Meltzer: The risks in a Rousey-headlined PPV
Having been in arenas seeing women’s fights for years, the reaction is no longer gender-based. It was a little when first introduced, and came off like a novelty act in the early days
Today, if a woman is a star or the fight is exciting, people are with it every bit as much as the men. If the fight is boring, and the personalities don’t click, the crowds are usually not as quick to turn on it, but lose interest just the same.
When it comes to watching on television, if a woman is a star, she will move ratings equal to her male counterparts.
When Carano fought on CBS, every time, her fights added more than 1 million new viewers to the broadcast from start-to-finish. If you understand television, that is an amazing statistic. No other non-main event in history, for any promotion on any station has ever done that. And only a few male main eventers ever have.
But there has also in the history of women’s MMA been only one Carano. Judging women in MMA based on what she did could be taking the mentality that bringing in backyard fighters will draw record ratings because Kimbo Slice did, or bringing in pro wrestlers can draw record pay-per-view numbers because Brock Lesnar did.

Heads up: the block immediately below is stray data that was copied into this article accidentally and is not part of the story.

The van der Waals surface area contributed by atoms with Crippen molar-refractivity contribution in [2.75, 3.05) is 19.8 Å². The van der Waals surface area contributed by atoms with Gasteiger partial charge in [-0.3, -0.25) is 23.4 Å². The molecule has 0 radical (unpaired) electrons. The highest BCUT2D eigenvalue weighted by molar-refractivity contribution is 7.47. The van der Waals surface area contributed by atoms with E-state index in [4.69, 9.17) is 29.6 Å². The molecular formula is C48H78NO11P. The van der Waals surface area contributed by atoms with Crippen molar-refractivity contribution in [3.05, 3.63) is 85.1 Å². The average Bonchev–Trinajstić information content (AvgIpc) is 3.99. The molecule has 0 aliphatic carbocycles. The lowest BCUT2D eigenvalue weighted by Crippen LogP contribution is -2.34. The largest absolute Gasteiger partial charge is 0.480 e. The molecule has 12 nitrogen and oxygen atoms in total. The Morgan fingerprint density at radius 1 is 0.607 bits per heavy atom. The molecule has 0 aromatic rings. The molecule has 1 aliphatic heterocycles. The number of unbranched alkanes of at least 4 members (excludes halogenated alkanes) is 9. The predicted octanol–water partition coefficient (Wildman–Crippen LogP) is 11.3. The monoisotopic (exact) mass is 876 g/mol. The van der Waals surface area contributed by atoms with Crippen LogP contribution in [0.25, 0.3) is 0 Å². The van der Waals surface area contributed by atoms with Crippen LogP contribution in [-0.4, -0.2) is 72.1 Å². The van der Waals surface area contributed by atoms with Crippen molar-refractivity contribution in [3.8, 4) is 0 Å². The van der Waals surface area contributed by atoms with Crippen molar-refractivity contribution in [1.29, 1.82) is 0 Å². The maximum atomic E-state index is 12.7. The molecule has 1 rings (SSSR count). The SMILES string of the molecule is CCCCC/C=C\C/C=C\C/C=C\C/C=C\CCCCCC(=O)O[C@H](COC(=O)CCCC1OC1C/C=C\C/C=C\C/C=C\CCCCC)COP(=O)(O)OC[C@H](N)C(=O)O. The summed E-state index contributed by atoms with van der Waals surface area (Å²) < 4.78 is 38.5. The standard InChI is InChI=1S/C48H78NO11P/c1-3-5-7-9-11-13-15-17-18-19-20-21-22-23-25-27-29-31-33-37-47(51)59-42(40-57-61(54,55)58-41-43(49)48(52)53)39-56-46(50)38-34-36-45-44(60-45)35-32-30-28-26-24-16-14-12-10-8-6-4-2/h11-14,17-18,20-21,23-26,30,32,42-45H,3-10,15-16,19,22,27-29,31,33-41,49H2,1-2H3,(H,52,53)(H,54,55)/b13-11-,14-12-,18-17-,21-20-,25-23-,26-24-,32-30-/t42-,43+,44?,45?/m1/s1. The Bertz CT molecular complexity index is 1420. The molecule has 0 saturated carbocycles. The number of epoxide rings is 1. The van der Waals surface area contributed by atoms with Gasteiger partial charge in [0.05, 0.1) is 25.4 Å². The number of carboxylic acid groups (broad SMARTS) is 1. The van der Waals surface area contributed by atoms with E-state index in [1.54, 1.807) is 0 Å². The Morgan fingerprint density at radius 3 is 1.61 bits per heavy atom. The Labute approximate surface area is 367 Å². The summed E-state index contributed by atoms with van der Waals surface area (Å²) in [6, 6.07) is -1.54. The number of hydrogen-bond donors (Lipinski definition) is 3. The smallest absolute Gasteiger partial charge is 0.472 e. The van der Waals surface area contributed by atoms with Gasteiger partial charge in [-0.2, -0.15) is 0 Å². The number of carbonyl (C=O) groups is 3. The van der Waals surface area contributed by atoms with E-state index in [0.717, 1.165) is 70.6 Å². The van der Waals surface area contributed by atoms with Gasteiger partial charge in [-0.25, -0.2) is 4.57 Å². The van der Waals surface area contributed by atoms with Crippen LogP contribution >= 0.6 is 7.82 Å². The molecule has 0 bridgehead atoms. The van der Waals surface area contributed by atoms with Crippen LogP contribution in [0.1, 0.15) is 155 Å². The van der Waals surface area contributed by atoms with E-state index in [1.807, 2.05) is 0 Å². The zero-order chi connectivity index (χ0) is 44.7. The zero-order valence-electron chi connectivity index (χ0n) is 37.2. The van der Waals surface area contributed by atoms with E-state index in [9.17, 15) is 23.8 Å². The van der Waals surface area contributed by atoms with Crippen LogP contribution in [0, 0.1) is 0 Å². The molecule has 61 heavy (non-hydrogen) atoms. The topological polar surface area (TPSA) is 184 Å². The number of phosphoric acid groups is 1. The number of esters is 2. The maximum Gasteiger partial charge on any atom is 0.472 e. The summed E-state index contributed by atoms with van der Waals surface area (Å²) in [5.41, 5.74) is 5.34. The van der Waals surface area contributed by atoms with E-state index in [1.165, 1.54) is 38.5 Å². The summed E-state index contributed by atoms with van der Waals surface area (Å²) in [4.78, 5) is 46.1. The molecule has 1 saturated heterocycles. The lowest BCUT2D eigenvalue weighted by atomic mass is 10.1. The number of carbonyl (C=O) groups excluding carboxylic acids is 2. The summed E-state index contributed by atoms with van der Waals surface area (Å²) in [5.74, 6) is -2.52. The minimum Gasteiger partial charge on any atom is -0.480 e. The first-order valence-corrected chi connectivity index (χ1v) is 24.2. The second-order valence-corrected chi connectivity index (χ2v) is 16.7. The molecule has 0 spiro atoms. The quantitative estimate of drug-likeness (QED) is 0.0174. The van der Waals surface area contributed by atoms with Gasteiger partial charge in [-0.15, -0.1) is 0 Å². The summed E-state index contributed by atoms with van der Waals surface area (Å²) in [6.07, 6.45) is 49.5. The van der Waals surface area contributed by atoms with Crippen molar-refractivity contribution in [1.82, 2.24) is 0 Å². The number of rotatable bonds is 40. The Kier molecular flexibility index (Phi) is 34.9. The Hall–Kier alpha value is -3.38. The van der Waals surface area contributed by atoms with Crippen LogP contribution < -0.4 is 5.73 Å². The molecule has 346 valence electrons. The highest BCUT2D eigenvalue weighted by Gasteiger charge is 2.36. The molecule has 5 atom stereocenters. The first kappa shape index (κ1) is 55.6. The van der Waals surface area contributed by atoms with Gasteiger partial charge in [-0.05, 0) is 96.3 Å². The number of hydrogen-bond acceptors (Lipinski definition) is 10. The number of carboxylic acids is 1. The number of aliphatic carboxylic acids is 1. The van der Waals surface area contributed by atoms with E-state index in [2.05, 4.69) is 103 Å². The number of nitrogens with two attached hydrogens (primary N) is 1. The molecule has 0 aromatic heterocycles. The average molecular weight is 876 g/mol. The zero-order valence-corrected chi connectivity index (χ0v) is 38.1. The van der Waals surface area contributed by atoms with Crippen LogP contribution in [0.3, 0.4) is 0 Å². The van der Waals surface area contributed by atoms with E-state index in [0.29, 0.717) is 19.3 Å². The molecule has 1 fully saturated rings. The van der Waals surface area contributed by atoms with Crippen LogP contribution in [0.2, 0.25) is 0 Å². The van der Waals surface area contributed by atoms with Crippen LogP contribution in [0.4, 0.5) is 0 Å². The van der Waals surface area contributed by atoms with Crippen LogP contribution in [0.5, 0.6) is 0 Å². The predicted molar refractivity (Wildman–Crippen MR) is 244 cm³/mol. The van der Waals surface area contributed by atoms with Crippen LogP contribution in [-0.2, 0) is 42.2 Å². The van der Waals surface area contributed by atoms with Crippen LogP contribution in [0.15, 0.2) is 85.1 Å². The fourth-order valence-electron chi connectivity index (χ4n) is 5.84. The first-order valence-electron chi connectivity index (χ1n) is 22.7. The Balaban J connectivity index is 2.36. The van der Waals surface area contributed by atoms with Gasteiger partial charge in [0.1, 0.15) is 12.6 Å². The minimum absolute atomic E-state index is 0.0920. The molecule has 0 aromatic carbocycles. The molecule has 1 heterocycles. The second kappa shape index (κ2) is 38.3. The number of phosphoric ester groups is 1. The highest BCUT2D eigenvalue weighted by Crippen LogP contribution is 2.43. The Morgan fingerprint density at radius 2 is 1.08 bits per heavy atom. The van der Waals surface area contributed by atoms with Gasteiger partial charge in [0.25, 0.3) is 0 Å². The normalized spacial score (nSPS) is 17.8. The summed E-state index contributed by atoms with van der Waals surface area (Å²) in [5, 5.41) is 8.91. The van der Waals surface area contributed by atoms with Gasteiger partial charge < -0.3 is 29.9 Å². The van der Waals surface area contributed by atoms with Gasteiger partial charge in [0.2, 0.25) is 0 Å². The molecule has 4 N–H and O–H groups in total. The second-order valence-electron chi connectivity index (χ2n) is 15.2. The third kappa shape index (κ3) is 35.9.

Carano’s lone main event against Cris “Cyborg” Santos is the only example we have of a women’s fight being a huge ticket seller.
Strikeforce and Showtime have done four women’s main events starting with the 2009 Carano vs. Cyborg fight. The promotion of that fight was a huge success. They drew 13,976 fans. No show in the history of the Strikeforce promotion headlined by anyone but Frank Shamrock sold more tickets. The reaction to the fight in the arena was near the level of the biggest men’s fights of all-time. The show did a 2.17 rating and main event did a 2.91, both setting records for MMA on the station and numbers only broken once since.
But nothing like that has happened since, largely because that perfect dynamic hasn’t been there.